Here are a few of the characters from our latest course in organisational change.
Our AMOC participants are all on their way to the graduation ceremony next Spring; it will be a fantastic moment for all of us...
But what we all understand is that real change requires more than a snazzy grad certificate.
Over the last two years, these folk have put themselves through the mill. By now they will know quite a lot about the psychological, social and, even, philosophical aspects of organisations and change. But much more than that, they have worked hard in support of each other as they too have changed. This is something that is key to the Ashridge philosophy of relational consulting and intervention; that change is mutual; we change together - rather than as distant individuals who have been subject to a compelling PowerPoint show.
Organisations can be notoriously resilient towards any efforts to change them (of course... they're made of ...wait for it...you and me!) and it takes a special individual to come alongside us and offer the kind of credibility and authority that we can trust. In my view, this kind of presence has little to do with any form of technical skill but is the result of practitioners seriously putting themselves on the line as they inquire into their own 'stuff' in a sustained and disciplined way. Only then, when you and the group you are part of, have grown and changed, does it make sense to consider an intervention into a complex, tricky, resistant client organisation.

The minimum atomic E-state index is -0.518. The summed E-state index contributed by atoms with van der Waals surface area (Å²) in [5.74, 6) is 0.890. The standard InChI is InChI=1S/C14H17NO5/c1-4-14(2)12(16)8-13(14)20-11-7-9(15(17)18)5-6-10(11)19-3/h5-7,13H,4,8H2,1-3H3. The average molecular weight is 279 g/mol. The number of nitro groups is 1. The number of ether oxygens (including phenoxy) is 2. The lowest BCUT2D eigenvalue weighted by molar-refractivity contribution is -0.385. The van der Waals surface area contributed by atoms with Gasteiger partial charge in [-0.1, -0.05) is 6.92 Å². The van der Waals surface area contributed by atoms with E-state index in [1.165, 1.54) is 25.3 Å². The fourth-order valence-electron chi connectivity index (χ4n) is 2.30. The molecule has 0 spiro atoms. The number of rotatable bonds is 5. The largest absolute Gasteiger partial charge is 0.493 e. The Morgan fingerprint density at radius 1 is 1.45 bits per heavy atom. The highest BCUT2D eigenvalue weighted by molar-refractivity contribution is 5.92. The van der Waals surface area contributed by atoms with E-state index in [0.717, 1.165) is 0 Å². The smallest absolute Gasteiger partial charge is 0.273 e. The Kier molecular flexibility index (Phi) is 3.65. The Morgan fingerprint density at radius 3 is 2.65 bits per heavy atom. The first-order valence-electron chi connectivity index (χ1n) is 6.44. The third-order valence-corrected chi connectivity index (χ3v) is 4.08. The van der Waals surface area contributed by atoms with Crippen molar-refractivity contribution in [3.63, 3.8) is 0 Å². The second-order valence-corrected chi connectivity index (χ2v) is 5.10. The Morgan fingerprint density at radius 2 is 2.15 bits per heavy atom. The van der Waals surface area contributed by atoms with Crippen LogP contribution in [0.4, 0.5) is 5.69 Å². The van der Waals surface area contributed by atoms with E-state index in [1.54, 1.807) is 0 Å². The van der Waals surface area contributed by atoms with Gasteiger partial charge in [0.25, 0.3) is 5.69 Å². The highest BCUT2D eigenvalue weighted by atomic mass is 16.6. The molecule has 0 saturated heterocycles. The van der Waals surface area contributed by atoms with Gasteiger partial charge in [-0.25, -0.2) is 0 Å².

My work with AMOC is a favourite part of my 'portfolio' and, if you are a change practitioner, or have the ambition to be one, it could be for you. We are busy recruiting our next cohort so, if this kind of thing appeals, drop me a line or apply on the website.
There is, however, a health warning.
AMOC is about changing lives as well as changing minds.